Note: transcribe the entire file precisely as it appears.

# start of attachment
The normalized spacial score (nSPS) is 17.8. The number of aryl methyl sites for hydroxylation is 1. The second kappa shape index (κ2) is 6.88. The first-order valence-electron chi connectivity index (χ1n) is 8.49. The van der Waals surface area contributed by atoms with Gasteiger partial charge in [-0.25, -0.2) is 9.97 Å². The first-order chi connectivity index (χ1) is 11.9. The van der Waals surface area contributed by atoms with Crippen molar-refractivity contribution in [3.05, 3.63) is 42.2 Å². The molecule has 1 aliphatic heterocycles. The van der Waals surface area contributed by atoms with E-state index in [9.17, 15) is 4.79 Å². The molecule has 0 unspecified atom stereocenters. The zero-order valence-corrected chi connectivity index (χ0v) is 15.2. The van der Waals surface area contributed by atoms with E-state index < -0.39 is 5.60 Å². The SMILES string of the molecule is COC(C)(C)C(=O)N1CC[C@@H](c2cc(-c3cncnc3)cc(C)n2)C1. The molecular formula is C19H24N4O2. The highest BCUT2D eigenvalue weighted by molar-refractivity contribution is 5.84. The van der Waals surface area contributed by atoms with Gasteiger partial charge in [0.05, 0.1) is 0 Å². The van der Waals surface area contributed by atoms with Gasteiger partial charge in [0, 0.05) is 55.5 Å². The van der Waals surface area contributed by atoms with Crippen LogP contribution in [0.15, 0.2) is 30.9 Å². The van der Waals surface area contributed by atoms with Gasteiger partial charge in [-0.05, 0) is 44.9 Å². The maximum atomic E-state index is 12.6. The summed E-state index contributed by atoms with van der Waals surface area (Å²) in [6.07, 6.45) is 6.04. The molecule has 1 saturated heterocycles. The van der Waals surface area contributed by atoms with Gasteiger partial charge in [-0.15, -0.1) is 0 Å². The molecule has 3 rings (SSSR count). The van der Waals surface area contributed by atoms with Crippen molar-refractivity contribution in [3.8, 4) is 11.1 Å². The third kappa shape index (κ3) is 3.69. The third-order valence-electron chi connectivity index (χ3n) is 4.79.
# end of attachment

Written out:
The normalized spacial score (nSPS) is 17.8. The number of aryl methyl sites for hydroxylation is 1. The second kappa shape index (κ2) is 6.88. The first-order valence-electron chi connectivity index (χ1n) is 8.49. The van der Waals surface area contributed by atoms with Gasteiger partial charge in [-0.25, -0.2) is 9.97 Å². The first-order chi connectivity index (χ1) is 11.9. The van der Waals surface area contributed by atoms with Crippen molar-refractivity contribution in [3.05, 3.63) is 42.2 Å². The molecule has 1 aliphatic heterocycles. The van der Waals surface area contributed by atoms with E-state index in [9.17, 15) is 4.79 Å². The molecule has 0 unspecified atom stereocenters. The zero-order valence-corrected chi connectivity index (χ0v) is 15.2. The van der Waals surface area contributed by atoms with E-state index < -0.39 is 5.60 Å². The SMILES string of the molecule is COC(C)(C)C(=O)N1CC[C@@H](c2cc(-c3cncnc3)cc(C)n2)C1. The molecular formula is C19H24N4O2. The highest BCUT2D eigenvalue weighted by molar-refractivity contribution is 5.84. The van der Waals surface area contributed by atoms with Gasteiger partial charge in [0.05, 0.1) is 0 Å². The van der Waals surface area contributed by atoms with Gasteiger partial charge in [0, 0.05) is 55.5 Å². The van der Waals surface area contributed by atoms with Crippen LogP contribution in [0.15, 0.2) is 30.9 Å². The van der Waals surface area contributed by atoms with Gasteiger partial charge in [-0.05, 0) is 44.9 Å². The maximum atomic E-state index is 12.6. The summed E-state index contributed by atoms with van der Waals surface area (Å²) in [6.07, 6.45) is 6.04. The molecule has 1 saturated heterocycles. The van der Waals surface area contributed by atoms with Gasteiger partial charge in [-0.15, -0.1) is 0 Å². The molecule has 3 rings (SSSR count). The van der Waals surface area contributed by atoms with Crippen molar-refractivity contribution in [3.8, 4) is 11.1 Å². The third kappa shape index (κ3) is 3.69. The third-order valence-electron chi connectivity index (χ3n) is 4.79.